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Suppose $S$ is an uncountable set, and $f$ is a function from $S$ to the positive real numbers. Define the sum of $f$ over $S$ to be the supremum of $\sum_{x \in N} f(x)$ as $N$ ranges over all countable subsets of $S$. Is it possible to choose $S$ and $f$ so that the sum is finite? If so, please exhibit such $S$ and $f$.

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closed as too localized by Andres Caicedo, Andreas Thom, Felipe Voloch, S. Carnahan May 10 '11 at 20:15

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There has to be something eluding me, why did you tag your question with the large cardinals and set theory tags? Does the following argument not work? $S=\Cup_{n\in\mathbb{N}\setminus \lbrace 0\rbrace} S_n$ where $S_n=\lbrace s\in S\mathrm{~s.t.~} f(s)>\frac{1}{n}\rbrace$, thus one of them is non denumerable and taking a denumerable subset of said $S_{n_0}$ will yield an infinite sum. –  Olivier Bégassat May 10 '11 at 18:45
I changed the tags. The question is certainly not about large cardinals, nor even about set theory as that is understood on this site. –  Pete L. Clark May 10 '11 at 19:04
Even though you already have your answer, I'm going to close since this particular question isn't quite what we want here. Also, it is phrased in a style suspiciously resembling a homework problem. –  S. Carnahan May 10 '11 at 20:20
It looks like something from Concrete Mathematics (Knuth, et.al.). Gerhard "Ask Me About System Design" Paseman, 2011.05.10 –  Gerhard Paseman May 10 '11 at 20:51
@David Roberts: the identically $0$ function does not fit the conditions imposed by the OP. (Maybe that's part of your joke; if so, okay, but I didn't get it...) –  Pete L. Clark May 11 '11 at 2:33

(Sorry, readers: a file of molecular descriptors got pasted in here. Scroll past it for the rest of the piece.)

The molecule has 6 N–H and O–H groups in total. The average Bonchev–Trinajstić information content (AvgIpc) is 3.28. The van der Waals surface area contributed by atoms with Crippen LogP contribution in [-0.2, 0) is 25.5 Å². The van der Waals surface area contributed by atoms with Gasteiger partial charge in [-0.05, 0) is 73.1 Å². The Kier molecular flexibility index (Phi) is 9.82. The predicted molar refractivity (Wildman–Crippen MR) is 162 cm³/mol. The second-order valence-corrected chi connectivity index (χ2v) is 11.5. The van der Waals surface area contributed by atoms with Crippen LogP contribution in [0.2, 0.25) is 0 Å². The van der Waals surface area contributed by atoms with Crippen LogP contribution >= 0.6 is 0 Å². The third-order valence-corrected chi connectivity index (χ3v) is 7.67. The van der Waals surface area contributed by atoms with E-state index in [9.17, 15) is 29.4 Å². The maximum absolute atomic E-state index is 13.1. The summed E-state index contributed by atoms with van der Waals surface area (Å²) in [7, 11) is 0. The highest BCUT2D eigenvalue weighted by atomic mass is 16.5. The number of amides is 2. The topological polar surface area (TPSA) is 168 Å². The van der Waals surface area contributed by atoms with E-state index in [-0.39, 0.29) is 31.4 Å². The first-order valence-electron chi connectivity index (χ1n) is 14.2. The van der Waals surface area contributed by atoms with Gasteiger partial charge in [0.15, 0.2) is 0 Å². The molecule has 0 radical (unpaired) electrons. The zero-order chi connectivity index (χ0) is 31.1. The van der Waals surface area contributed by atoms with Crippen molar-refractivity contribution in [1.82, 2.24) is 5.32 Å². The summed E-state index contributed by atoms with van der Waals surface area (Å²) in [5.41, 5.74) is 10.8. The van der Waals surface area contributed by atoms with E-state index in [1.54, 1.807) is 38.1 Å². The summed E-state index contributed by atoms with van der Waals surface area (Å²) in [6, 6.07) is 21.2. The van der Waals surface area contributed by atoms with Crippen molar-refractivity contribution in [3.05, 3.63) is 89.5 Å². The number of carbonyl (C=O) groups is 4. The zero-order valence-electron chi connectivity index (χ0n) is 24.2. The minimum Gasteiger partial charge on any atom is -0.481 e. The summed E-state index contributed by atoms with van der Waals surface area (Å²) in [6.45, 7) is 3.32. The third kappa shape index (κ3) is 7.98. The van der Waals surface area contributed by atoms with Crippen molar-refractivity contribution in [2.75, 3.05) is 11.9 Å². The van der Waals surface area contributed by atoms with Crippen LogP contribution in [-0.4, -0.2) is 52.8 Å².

3 Answers 3

No. $S$ is the union of the countably many sets $A_n=\{s\in S:f(s)>1/n\}$, so some $A_n$ must be infinite (in fact uncountable). Thus, your sum contains infinitely many terms all of which are at least $1/n$.

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Actually, I just realized how to solve the problem. The answer is that it is not possible.

Suppose the sum is finite. Let $S_n$, for positive integer $n$, be the set of $x \in S$ such that $f(x) \ge \frac{1}{n}$. Then for each $n$, $S_n$ must be finite, if the sum is finite. But $S = \bigcup_n S_n$, meaning that $S$ is at most countable.

In other words, the sum of uncountably-many non-negative real numbers is finite only if all but countably many of those real numbers are $0$.

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This is a standard result in undergraduate analysis, although it is admittedly somewhat hard to find in the standard references. The following is a very non-standard reference: see the last exercise in II.9.4 of these notes on sequences and series (see p. 69...for now; page numbers are subject to change). They occur in the context of a larger discussion on unordered summation, which is what you are looking into above. The general definition of unordered summability is a bit more complicated (it is a nice special case of convergence with respect to a net, although one needn't use the term), but in the case where the values of the "$S$-indexed sequence" are non-negative, it coincides with what you have given: see Proposition 82.

Note that this fact comes up sometimes in practice. In this math.SE question I set as a challenge to give a proof of the following fact -- there is no function $f: \mathbb{R} \rightarrow \mathbb{R}$ with a removable discontinuity at every point -- which does not use the kind of uncountable pigeonhole principle argument that you need to answer the current question. And I got a very nice answer!

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